I later learned that is typical Alzheimer’s, and even has a name: the loss of “executive function,” or being able to think through all the steps needed to do things, steps that you and I do automatically. 

 

 

 

Rescue mom, this is a great description of impaired executive functions.  PWDs in advanced stages can do only one step.  No multitasking.

 
Iris L.

Battlebuddy
Posted: Wednesday, February 26, 2020 7:02 PM
Joined: 12/10/2019
Posts: 76


   Also Apathy is a real symptom that LOs experience. They just don’t care whether they do anything or not. Many folks are content to just sit around doing nothing or watching TV. This particular symptom was very hard for me to accept because I’m a doer, project person. There is always something you can find to do! Come On.

   Perhaps your husband is experiencing this .

 


LadyTexan
Posted: Wednesday, February 26, 2020 7:57 PM
Joined: 12/21/2018
Posts: 523


My DH was frequently ultra-negative. Much of the time he blamed me for all that was wrong. It was exhausting.

DH had plenty of reasons to be negative. His brain was NOT working like it used to and his life was disrupted on so many levels:

  • he was robbed of his ability to make a living, 
  • he was robbed of his ability to drive a car, 
  • he was bombarded with Doctor's appointments and tests, 
  • he could not contribute to the household financially, 
  • we were suddenly financially rattled with an unknown future,
  • we sold our home that he lived in for 20 years, to move to a smaller apartment in a city he hates, 

I read about validation and tried to apply some of the validation methods. I learned to respond instead or react to his whining. I learned to hold my tongue and take a deep breath. I learned to say the serenity prayer. I learned to vent on this forum.

I couldn't stop DH's negativity but I could change how I reacted to it. Its incredibly hard, and an ongoing opportunity for growth for me.  As hard as it is, I try not to take it personally. I remind myself that his unhappiness is not my fault. 


Trish F
Posted: Thursday, February 27, 2020 9:56 AM
Joined: 12/18/2019
Posts: 12


Everyone who responded has given me new insights to consider and opened my eyes.  I never considered apathy as part of this process and the other information is so helpful.

Aside from gaining knowledge and perspective, I feel less alone - still lonely, but I'm part of a caring community.

All of this feedback is very much appreciated!


SuzD
Posted: Thursday, February 27, 2020 10:22 AM
Joined: 3/26/2018
Posts: 85


Trisha, I’m a believer in the power of music.  Whenever my DH gets agitated I turn off the TV and switch to soothing music.  He really seems to respond well to Kenny G music.  I’m personally sick of hearing it, but it works well.. so here I am listening to Kenny G again this morning.  Good luck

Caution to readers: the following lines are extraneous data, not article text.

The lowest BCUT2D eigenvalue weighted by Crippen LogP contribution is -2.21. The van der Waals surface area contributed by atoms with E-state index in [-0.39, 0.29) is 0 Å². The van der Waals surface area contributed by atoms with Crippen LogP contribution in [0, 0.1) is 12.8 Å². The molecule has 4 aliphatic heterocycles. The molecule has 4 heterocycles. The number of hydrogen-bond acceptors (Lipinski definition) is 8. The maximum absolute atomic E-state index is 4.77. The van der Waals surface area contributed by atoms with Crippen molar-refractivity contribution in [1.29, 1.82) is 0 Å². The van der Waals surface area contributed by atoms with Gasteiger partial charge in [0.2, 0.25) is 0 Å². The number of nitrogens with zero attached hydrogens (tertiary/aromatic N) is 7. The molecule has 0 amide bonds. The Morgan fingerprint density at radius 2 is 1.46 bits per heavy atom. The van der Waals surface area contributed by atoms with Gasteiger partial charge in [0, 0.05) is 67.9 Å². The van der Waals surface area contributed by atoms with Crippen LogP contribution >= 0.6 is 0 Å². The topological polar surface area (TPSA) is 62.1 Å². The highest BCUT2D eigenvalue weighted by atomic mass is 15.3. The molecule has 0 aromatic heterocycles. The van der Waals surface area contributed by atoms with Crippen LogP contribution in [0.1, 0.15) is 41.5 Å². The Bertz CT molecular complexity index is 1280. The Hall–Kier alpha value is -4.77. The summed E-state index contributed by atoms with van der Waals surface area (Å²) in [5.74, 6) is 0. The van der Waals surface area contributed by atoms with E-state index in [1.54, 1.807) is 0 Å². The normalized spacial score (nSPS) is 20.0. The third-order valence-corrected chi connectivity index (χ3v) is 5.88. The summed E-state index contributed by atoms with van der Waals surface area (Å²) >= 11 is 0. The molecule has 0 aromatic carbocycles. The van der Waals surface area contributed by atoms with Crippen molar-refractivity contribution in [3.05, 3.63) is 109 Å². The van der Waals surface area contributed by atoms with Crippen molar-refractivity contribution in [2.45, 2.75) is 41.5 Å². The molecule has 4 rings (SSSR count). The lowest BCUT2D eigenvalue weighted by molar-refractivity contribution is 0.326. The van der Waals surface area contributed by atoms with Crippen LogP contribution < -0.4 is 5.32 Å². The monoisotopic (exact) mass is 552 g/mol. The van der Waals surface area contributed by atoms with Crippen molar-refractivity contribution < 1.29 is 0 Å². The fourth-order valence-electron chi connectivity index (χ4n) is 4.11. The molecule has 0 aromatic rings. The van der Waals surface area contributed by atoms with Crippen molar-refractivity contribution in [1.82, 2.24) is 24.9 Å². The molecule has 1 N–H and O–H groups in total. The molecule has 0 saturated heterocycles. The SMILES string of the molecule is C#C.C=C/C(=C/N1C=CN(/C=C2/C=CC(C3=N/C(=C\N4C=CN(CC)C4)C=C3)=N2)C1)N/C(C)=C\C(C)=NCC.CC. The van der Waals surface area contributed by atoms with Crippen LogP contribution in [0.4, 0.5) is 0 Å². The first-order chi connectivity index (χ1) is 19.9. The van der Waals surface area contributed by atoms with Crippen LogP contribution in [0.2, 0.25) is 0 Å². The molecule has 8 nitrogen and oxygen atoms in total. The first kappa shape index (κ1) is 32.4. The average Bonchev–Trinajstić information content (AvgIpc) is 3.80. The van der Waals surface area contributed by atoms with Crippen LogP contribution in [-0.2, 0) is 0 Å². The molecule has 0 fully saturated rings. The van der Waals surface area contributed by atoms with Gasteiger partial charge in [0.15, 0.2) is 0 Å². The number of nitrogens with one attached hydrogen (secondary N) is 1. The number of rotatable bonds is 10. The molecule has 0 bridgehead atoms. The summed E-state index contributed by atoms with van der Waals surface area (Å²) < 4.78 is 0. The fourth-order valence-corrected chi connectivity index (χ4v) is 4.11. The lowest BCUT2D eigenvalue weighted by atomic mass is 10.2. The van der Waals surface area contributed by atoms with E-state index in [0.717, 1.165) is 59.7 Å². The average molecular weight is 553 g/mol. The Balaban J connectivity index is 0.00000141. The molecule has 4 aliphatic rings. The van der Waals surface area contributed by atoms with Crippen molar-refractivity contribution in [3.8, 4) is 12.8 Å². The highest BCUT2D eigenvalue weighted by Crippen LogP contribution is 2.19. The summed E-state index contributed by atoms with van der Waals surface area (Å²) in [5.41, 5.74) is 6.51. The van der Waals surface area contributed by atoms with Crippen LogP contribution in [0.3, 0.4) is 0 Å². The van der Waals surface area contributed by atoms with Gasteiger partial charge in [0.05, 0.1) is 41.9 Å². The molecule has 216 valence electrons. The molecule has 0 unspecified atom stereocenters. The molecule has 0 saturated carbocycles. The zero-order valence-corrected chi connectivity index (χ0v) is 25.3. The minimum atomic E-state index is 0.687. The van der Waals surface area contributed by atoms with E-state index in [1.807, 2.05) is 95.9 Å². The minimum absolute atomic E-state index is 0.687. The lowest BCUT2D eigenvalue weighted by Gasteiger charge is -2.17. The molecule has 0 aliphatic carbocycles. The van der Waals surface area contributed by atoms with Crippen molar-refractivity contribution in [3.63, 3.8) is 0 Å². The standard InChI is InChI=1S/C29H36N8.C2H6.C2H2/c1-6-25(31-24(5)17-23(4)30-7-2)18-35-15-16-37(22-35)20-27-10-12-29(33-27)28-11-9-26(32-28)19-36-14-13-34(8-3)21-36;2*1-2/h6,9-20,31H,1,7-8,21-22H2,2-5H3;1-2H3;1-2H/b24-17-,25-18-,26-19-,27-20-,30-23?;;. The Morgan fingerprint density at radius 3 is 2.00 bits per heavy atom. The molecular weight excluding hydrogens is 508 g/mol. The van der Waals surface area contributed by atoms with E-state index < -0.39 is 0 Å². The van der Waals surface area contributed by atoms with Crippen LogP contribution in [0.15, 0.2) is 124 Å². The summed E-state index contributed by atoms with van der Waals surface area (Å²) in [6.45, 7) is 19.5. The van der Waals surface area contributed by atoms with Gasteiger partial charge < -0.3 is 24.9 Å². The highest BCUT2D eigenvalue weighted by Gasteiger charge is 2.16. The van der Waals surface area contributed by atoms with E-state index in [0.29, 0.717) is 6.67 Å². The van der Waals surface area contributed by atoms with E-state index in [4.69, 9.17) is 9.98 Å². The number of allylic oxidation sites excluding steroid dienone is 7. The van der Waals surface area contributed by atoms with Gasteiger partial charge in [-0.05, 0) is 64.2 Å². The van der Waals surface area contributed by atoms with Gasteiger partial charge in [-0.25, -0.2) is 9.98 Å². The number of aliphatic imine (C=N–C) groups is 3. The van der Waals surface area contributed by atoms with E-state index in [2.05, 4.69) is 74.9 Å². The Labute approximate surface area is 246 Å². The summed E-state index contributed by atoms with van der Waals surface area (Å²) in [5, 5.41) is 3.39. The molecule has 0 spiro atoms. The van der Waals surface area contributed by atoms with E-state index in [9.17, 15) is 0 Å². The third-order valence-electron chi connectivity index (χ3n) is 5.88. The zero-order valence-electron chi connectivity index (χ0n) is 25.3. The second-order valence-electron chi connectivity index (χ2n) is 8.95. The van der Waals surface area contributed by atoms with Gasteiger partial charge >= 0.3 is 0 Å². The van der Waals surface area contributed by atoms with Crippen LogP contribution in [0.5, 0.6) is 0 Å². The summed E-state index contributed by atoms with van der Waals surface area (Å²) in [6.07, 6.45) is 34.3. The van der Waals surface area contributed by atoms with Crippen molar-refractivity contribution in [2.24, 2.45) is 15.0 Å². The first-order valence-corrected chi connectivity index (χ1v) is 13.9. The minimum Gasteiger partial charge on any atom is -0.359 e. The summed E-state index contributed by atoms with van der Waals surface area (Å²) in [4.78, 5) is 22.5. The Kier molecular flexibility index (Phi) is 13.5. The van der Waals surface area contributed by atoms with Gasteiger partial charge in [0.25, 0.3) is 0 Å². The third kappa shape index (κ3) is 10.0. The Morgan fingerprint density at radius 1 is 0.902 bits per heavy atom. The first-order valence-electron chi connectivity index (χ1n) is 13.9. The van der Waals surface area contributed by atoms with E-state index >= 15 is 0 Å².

Trish F
Posted: Thursday, February 27, 2020 10:49 AM
Joined: 12/18/2019
Posts: 12


Music is definitely part of our lives --- thank you for the reminder!
HSW
Posted: Thursday, February 27, 2020 12:17 PM
Joined: 10/10/2018
Posts: 57


I have found there is also a limit to how much DH will do which include the reasons in other posts but also because of his confusion over who I am and our home.  Sometimes he thinks I work for him, that our home is a business or a school. He thinks he should be paid for any task he does or that I should be reported to management because I didn't do something he thought should be done. 

Some tasks he has always done he still does but with support. For instance 

Going to the post office. I drive, I go inside, he opens the box, he removes the mail, he does a cursory check of what came in, he hands the mail to me, he closes the box, I check if ours and stand in line for packages. I ask if he has his keys. I recently started telling him our box number.

Going to  the dump, I drive, he takes the bags out, I take the recycling, give him the trash, and point him to the correct bin. He gets frustrated when corrected, will go sit in the truck


Trish F
Posted: Thursday, February 27, 2020 1:58 PM
Joined: 12/18/2019
Posts: 12


I'm slowly learning ways to work with what is going in our our world - thankfully, I get so many ideas and feedback from this group.  I'm learning to slow down and accept he is changing and I need to adapt.  I am doing my best to include him and allow him to be involved as much or as little as he wants to be.  

Like you said, we just dropped things off at Goodwill.  He helped load the car (although he spent a lot of time worrying if everything would fit in the car - it did, easily) and I helped him think through getting things to fit.  I think it made him feel good knowing he could participate.  He helped unload the items and again, he was able to help.

I so appreciated all the feedback I'm getting and I need to learn not to hesitate to share my questions and frustrations with the kind people in the group.  I come away feeling better and less frustrated.

A big THANK YOU to all!  You make a difference to me!